Kidney Disease Biomarkers

Kidney Disease Biomarkers

There has been considerable interest in studying novel biomarkers in chronic kidney disease (CKD) beyond the conventional clinical indices, such as serum creatinine, blood urea nitrogen, and urine protein or urine albumin. The motivation for this is similar to what has been outlined in other articles in this issue of ASN Kidney News.

Evolution of the biomarker concept

The search for biomarkers in body fluids is evolving into a broader quest for molecular phenotyping of tissue and disease reclassification. The original biomarker concept was too limited, failing to recognize that the interpretation of the molecular changes in body fluids requires a molecular understanding of the diseased tissue.

Cirrhosis is a major contributor to the burden of disease in society, and much of the morbidity and mortality associated with cirrhosis is due to the complications of portal hypertension. Acute kidney injury (AKI) is a frequent complication in patients with cirrhosis, occurring in up to 20 percent of hospitalized patients (1). Despite the high rate of AKI in this patient population, there is often a delay in early diagnosis of AKI.

Over the past decade there has been an explosion of research investigating biomarkers of acute kidney injury (AKI). The research was borne out of the desire to replace serum creatinine, and in part urine output, as for a variety of reasons both serve as suboptimal tools in the diagnosis of acute renal tubular injury. The biomarker movement has been assisted by internationally accepted, standardized, consensus definitions of AKI.

Renal insufficiency is prevalent and clinically relevant in the setting of congestive heart failure. When admitted for acute decompensation, on average 1 out of 5 patients has a rise in serum creatinine, 1 out of 10 requires some form of dialysis, and 1 out of 20 requires long-term renal replacement therapies (1). These startling observations highlight the fact that adequate renal function plays a pivotal role in the clinical stability of heart failure.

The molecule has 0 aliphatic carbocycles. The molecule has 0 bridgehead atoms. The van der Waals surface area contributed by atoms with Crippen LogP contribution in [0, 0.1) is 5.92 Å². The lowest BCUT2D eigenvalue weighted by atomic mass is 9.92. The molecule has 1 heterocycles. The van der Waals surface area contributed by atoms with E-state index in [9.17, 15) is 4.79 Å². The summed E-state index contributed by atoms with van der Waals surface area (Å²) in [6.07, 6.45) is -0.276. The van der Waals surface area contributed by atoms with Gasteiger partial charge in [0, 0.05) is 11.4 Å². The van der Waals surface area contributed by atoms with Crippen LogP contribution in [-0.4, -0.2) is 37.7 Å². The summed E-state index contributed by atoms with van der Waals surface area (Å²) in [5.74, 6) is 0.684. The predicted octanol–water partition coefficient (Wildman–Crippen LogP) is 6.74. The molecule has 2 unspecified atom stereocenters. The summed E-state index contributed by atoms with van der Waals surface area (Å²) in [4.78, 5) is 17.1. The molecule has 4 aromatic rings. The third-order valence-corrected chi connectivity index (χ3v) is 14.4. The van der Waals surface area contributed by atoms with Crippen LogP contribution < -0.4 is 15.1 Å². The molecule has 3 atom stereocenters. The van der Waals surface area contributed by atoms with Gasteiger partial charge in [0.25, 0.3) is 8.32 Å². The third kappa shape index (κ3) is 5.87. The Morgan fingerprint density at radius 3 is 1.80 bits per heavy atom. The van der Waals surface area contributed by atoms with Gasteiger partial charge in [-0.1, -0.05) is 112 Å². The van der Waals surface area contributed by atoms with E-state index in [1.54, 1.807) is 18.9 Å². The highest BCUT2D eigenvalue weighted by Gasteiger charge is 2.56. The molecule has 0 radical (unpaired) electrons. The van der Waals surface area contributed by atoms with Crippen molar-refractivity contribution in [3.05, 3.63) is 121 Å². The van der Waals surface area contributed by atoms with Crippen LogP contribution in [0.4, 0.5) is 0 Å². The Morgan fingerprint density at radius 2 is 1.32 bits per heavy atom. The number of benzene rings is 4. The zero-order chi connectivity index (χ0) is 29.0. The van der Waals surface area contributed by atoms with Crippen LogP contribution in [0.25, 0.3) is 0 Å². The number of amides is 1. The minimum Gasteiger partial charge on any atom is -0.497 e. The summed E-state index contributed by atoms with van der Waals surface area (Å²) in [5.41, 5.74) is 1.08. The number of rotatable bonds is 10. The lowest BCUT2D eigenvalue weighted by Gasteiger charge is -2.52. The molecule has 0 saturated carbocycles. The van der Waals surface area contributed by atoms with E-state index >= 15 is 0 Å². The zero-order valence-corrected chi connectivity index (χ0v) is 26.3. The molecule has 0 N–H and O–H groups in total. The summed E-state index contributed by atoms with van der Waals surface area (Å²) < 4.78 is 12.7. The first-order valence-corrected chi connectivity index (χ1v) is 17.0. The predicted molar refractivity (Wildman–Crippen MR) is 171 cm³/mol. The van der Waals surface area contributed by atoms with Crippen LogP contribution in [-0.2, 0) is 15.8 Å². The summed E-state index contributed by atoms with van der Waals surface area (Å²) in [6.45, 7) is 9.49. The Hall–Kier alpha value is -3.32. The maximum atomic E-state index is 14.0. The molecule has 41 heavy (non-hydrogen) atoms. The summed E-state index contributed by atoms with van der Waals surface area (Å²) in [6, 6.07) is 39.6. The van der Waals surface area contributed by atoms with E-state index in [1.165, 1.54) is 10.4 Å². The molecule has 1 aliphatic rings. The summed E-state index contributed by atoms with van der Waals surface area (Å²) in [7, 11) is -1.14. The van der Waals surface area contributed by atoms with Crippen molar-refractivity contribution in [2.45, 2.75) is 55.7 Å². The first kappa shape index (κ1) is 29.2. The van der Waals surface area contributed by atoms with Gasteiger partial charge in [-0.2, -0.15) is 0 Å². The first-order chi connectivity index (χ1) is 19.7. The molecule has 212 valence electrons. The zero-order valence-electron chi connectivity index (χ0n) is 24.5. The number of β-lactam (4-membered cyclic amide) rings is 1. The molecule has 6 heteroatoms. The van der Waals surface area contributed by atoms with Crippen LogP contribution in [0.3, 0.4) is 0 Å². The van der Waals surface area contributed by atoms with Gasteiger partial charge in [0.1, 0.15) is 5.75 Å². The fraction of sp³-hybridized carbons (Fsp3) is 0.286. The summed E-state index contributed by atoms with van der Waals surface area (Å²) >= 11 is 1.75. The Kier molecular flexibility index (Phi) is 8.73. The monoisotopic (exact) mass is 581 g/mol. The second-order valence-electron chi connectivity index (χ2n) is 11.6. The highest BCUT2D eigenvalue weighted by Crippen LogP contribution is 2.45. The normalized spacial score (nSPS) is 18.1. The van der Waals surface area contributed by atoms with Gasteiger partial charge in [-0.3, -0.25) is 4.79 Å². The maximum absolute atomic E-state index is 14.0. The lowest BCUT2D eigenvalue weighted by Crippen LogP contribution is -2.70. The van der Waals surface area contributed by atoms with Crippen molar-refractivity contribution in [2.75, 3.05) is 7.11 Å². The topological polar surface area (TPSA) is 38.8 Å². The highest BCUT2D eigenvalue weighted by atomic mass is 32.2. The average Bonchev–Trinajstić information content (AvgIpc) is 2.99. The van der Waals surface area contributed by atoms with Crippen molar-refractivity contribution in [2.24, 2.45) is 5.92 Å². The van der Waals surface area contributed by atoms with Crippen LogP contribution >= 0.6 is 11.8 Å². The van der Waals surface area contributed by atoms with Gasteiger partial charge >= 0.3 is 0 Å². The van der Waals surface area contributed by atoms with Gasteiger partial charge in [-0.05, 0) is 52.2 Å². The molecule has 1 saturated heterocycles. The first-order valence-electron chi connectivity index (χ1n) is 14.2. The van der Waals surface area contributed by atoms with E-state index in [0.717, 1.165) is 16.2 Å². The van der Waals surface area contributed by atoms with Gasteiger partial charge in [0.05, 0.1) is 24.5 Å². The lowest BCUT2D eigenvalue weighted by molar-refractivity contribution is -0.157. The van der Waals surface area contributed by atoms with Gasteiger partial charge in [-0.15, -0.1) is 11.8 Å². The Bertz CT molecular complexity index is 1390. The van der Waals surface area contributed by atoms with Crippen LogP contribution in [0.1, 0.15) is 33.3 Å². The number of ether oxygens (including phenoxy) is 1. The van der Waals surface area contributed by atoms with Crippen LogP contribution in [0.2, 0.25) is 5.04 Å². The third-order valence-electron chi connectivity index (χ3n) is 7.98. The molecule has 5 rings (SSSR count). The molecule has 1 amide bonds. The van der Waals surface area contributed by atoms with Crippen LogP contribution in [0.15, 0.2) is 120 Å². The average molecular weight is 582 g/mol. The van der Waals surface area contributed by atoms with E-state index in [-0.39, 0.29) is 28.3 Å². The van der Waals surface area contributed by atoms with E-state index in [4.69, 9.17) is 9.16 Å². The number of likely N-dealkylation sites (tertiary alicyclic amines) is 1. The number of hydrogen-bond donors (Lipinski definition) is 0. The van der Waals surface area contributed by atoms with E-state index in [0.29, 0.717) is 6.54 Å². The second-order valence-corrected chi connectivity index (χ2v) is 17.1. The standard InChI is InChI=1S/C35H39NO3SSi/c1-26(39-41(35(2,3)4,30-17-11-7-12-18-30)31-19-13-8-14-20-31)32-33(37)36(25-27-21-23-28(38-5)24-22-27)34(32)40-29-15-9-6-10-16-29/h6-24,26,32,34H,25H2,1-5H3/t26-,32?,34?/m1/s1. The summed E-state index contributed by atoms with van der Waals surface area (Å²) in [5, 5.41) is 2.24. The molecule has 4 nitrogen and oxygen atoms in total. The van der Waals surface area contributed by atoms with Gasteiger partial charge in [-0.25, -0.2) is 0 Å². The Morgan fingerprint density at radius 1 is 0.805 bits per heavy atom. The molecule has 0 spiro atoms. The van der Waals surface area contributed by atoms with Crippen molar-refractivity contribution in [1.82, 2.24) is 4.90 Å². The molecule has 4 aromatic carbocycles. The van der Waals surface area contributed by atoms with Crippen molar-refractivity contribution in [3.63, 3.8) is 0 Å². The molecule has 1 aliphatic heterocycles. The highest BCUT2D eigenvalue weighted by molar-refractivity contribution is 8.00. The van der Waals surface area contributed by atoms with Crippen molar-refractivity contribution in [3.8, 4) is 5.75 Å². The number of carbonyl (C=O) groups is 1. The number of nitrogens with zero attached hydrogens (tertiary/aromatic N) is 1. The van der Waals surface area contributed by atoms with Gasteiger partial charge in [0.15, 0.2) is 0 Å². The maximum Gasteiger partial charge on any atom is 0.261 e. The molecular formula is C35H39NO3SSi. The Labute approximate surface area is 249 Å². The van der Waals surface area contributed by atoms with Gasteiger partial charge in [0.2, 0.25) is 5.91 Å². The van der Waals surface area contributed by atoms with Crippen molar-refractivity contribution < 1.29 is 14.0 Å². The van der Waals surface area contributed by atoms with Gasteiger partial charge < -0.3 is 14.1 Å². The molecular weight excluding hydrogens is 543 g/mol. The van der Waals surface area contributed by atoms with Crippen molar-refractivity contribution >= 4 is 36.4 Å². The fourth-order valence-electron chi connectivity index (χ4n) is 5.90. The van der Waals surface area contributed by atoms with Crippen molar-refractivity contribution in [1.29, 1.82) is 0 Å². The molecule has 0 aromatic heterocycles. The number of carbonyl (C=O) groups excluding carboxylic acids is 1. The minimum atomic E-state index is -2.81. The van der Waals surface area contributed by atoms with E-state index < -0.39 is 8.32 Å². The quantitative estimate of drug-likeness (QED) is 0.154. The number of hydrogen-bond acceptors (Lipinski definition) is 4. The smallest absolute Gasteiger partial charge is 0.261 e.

Contrast-induced acute kidney injury (CI-AKI) is a common condition that is associated with serious, adverse short- and long-term outcomes. Despite substantial advancements in our understanding of CI-AKI, the capacity to effectively risk-stratify patients, diagnose incipient renal injury before elevations in serum creatinine (SCr) manifest, and identify patients at highest risk for adverse downstream events is limited.

Clinicians view kidney disease as a continuum where kidney failure results from a combination of patient susceptibility factors (diabetes, hypertension, or low nephron mass) combined with episodes of kidney injury (acute kidney injury [AKI]). Clinicians use traditional biomarkers such as serum creatinine, urine output, and albumin as indices of kidney function to diagnose, prognosticate, implement therapy, and monitor progression. These traditional biomarkers are far from ideal.

ASN Kidney News gratefully acknowledges KN Editorial Board member Edgar Lerma for his contribution as editor of this special section.

A biomarker is defined as a characteristic that can be objectively measured and evaluated as an indicator of normal biologic or pathogenic processes of pharmacological responses to a therapeutic intervention (1). Examples of biomarkers are proteins; lipids; microRNAs; genomic, metabolomic, or proteomic patterns; imaging determinations; electrical signals; and cells present on a urinalysis. This issue will focus primarily on serum and urine proteins.